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The Hours Of Life
by [?]

TWILIGHT.–The dewy morning of childhood has passed, and the noon of youth has gone, and the gloom of twilight is gathering over my spirit. Alas! alas! how my heart sinks in a wan despair! One by one my hopes have died out, have faded like the gleams of sunshine that have just vanished beneath the grove of trees. Hopes! Ah, such warm, bright, beautiful, loving hopes! But, methinks, than lived upon the earth, unlike the gleaming rays of sunshine that are fed from heaven. The earth’s darkness dims not their glory; pure and radiant they shine behind the black shadow. But human hopes are earth-born; they spring from the earth, like the flitting light of night, and lead us into bogs and quagmires.

Yet it is beautiful to realize that we have had hopes; they are the past light of the soul, and their glow yet lingers in this gloomy twilight, reminding one that there has been a sunny day, and memories of things pleasant and joyous mingle with the present loneliness and cheerless desolation.

Words, that excited hopes, that awoke thrilling emotions, linger on the listening ear. But, ah! the heart grows very sad, when the ear listens in vain, and the yearning, unsatisfied spirit realizes that the words, so loved, so fondly dwelt upon, were but words, empty, vain words. But, to have believed them, was a fleeting blindness. They served for food to the yearning heart, when they were given, and shall the traveller through the desolate wilderness look back with scorn upon the bread and water that once satisfied his hunger and thirst, even though it is now withheld? No–let him be thankful for the past; otherwise, the keen biting hunger, the thirsty anguish of the soul, will have a bitterness and a gall in it, that will corrode his whole being. Ah! what is this being? if one could but understand one’s own existence, what a relief it would be; but to understand nothing–alas!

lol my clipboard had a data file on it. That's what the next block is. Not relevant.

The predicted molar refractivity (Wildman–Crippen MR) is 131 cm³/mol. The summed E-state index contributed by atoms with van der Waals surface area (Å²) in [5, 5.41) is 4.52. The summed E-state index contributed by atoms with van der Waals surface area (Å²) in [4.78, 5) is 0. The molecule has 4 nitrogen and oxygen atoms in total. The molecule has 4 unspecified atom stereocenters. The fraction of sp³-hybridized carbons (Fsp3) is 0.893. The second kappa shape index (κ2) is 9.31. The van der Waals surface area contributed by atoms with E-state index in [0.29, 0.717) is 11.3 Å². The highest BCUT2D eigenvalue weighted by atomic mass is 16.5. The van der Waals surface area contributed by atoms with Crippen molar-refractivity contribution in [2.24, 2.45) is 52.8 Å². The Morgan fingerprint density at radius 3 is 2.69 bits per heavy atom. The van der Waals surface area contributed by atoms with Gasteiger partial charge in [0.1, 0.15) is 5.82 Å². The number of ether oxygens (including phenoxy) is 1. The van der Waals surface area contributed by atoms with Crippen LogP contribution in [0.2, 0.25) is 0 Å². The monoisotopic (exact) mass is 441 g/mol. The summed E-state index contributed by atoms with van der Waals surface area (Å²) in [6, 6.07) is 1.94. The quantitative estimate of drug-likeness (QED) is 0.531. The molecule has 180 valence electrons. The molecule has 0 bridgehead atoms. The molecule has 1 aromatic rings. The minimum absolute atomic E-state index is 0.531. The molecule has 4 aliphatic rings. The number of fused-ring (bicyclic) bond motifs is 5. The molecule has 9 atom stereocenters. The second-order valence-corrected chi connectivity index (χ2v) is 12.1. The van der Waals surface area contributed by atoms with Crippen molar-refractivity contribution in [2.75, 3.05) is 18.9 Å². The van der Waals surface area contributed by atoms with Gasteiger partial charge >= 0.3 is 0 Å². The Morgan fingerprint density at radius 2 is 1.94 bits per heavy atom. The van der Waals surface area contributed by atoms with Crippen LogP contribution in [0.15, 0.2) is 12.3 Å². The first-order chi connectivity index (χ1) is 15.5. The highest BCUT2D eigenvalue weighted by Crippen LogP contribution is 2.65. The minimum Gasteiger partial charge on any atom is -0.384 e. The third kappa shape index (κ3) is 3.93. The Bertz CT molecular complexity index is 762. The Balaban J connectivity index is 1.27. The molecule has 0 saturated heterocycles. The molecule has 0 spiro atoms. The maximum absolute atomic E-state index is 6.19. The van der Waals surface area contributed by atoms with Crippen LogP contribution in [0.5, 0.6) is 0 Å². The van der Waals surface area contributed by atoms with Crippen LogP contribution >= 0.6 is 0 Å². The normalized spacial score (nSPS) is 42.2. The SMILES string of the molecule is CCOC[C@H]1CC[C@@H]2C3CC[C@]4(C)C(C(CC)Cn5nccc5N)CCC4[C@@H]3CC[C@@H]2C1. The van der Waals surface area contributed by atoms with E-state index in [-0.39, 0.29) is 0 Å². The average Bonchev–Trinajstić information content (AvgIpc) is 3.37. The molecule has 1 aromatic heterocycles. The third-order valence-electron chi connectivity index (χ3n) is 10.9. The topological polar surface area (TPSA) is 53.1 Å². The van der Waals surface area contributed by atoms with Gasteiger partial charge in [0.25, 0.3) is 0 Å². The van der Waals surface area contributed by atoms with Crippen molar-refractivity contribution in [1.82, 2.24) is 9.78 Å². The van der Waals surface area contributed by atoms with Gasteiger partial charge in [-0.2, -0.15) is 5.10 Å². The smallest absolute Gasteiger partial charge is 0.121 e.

Life is a weary burden. I feel weighed down with it, and I do not know what is in the pack that bows me so wearily to the earth. I do know that in it are agonized feelings, bitter disappointments, and a desolation of the heart. But there is a something else in it; for, now and then, come vague, vast perceptions of a dim future; but I shut my eyes. I cannot look beyond the earth. I could have been satisfied here with a very little; a little of human love would have made me so happy. Yes, I would never have dreamed of an unknown heaven. Heaven! What is heaven? I remember when I was a little child, lying on my bed in the early morning twilight (ah! that was a twilight, unlike this, which is sinking into a black night, for that was ushering in the beautiful golden day), but it was twilight when I looked through the uncurtained window; and through the intertwining branches of a noble tree I saw the far, dim, misty sky–and I wondered, in my childish way, “if heaven is like that;” and all at once it seemed to me that the dim, distant sky opened, and my dead mother’s face looked out upon me so beautifully, I did not know her, for she died when I was an unconscious infant, and yet I did know her. Yes, that beautiful face was my mother’s, and my heart was full of delight. That my mother could see me, and love me, from the far heavens, was like a revelation to me. And often, on other mornings, I awakened and looked through the very same branches of the tree, out into the far sky, and thought to see my mother’s face shining through the window and watching over her lonely, sleeping child. But my fancy never again conjured up the vision. Fancy! What is fancy? If one could but understand, could grasp the phantom and mystery of life! And above all, if one could but understand what heaven is!